By Richard Boone
A few months ago I was watching Walt Disney’s Lion King one night with my two daughters. In this movie the main character, Simba, is searching for his identity and place in the “circle of life” as the future king of his pride. In one scene he makes contact with his dead father, King Mufasa, through the sorcery of the sage baboon Rafiki. During that seance Mufasa said, “Simba, you are more than what I have become!” I had heard that line several times, but this time it hit me like a ton of bricks. The moral? Become what you are capable of being rather than settling for what you are! How many times do we as Christians settle for what we are rather than becoming what we can? Are you more than what you have become . . .
As a personal disciple of the Lord? Is your personal relationship (scripturally defined) with Jesus as it ought to be, or are desires and tangles of life hindering your service (cf. Mark 10:17-22)?
As a student then teacher of the Bible? Compared to where you were in your understanding of God’s word a year ago, how far are you progressing in 1998? This is a vital part of strengthening and maintaining your personal relationship with Jesus (1 Pet. 2:2). We must not, however, keep what we learn to ourselves; we must also share it with others (2 Tim. 2:2; Matt. 10:1; Acts 3:6; 20:35).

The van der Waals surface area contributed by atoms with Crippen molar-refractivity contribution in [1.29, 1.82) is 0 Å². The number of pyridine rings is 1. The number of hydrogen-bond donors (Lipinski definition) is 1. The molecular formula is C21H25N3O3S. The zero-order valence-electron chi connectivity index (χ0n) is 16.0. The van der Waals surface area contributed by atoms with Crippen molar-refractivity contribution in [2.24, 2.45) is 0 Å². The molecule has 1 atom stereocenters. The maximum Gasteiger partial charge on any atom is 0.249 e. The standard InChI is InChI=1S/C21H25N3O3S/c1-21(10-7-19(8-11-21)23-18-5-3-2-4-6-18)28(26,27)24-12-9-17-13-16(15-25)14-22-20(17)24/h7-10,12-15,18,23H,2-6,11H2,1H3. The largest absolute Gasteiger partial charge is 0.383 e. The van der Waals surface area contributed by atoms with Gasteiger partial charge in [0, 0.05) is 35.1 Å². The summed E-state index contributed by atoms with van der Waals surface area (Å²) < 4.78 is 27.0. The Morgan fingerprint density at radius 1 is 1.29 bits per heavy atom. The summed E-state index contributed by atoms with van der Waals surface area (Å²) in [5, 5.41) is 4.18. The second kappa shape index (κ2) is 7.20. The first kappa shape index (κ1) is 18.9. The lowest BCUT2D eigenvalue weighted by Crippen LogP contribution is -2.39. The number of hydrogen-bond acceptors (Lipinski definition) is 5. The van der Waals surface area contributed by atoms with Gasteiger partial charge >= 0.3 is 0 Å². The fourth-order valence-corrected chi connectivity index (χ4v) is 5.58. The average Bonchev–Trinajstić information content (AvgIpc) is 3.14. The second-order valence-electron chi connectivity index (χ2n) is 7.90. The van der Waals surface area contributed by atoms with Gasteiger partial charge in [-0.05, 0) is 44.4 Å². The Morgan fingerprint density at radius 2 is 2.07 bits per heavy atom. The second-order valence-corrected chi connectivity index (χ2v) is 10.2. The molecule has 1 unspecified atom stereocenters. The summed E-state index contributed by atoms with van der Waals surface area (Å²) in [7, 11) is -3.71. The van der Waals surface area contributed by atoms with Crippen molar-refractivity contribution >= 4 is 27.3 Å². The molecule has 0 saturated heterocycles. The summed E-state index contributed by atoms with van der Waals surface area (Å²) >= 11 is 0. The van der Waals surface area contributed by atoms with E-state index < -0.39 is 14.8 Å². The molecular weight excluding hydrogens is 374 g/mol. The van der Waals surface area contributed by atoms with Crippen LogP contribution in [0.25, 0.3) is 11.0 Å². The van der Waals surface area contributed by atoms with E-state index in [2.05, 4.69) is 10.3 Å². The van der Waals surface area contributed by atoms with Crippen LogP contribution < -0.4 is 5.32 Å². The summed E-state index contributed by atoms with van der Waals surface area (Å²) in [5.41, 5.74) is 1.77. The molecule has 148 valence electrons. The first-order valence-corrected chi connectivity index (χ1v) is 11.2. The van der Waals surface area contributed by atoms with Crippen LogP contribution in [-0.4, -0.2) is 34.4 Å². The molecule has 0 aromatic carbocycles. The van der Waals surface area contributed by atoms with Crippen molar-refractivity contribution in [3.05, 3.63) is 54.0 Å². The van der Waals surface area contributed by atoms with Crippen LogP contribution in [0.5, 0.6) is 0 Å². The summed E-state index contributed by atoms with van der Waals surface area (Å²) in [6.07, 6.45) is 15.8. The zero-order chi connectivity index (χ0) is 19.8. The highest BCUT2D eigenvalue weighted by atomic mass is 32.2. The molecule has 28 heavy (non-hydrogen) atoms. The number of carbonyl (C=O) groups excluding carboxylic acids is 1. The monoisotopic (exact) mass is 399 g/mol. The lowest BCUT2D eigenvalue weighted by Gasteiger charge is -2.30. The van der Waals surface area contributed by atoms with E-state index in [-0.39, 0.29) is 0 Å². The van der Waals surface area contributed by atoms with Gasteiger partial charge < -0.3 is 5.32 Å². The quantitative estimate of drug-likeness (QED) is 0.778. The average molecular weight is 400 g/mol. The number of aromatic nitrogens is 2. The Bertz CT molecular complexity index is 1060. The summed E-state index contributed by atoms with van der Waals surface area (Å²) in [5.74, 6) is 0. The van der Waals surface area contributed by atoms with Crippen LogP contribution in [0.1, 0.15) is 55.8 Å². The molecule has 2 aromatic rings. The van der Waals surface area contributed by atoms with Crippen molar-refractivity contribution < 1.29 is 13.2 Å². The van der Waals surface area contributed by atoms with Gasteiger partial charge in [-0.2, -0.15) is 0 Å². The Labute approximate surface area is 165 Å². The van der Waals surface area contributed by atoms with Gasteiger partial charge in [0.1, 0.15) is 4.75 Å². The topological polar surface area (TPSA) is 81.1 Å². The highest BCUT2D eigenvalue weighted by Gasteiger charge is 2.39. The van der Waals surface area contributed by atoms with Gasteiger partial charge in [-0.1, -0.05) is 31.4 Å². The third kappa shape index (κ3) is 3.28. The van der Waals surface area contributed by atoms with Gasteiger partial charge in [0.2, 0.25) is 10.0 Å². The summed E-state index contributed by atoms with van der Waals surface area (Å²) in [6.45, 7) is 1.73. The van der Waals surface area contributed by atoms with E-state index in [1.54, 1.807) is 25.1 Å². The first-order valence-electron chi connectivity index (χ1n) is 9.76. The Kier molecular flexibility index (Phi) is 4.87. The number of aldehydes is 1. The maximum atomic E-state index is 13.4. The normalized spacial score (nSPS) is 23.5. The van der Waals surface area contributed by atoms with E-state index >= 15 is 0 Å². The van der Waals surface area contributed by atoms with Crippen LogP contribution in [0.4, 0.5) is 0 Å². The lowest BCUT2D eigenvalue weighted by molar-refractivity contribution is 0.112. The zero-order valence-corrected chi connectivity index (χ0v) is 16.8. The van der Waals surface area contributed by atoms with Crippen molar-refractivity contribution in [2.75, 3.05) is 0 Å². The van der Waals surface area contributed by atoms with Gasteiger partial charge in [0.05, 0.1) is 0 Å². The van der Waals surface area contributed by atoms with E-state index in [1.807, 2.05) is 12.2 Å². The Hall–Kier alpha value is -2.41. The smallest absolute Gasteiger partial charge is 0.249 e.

As an active member of a faithful local church? Each member of a local church impacts the other members who comprise a local church (Rom. 12:4-5; 1 Cor. 12:25). We must do all we can to insure that our impact is positive, not a hindrance to a local work.
As a contributing family member? Each member in the fleshly family has specific roles (Eph. 5:22-6:4). Are you, as a spouse, parent or child, being what you can and should be, or are you settling for what you are?
As a good citizen in your community? We are to be good citizens, thus good influences on those around us (Rom. 13:1-7; 1 Pet. 2:14-17). How well does your light shine in your community? Are you hiding it under a bushel or keeping it on the lampstand God gave you?
For the benefit of all, are you more than what you have become?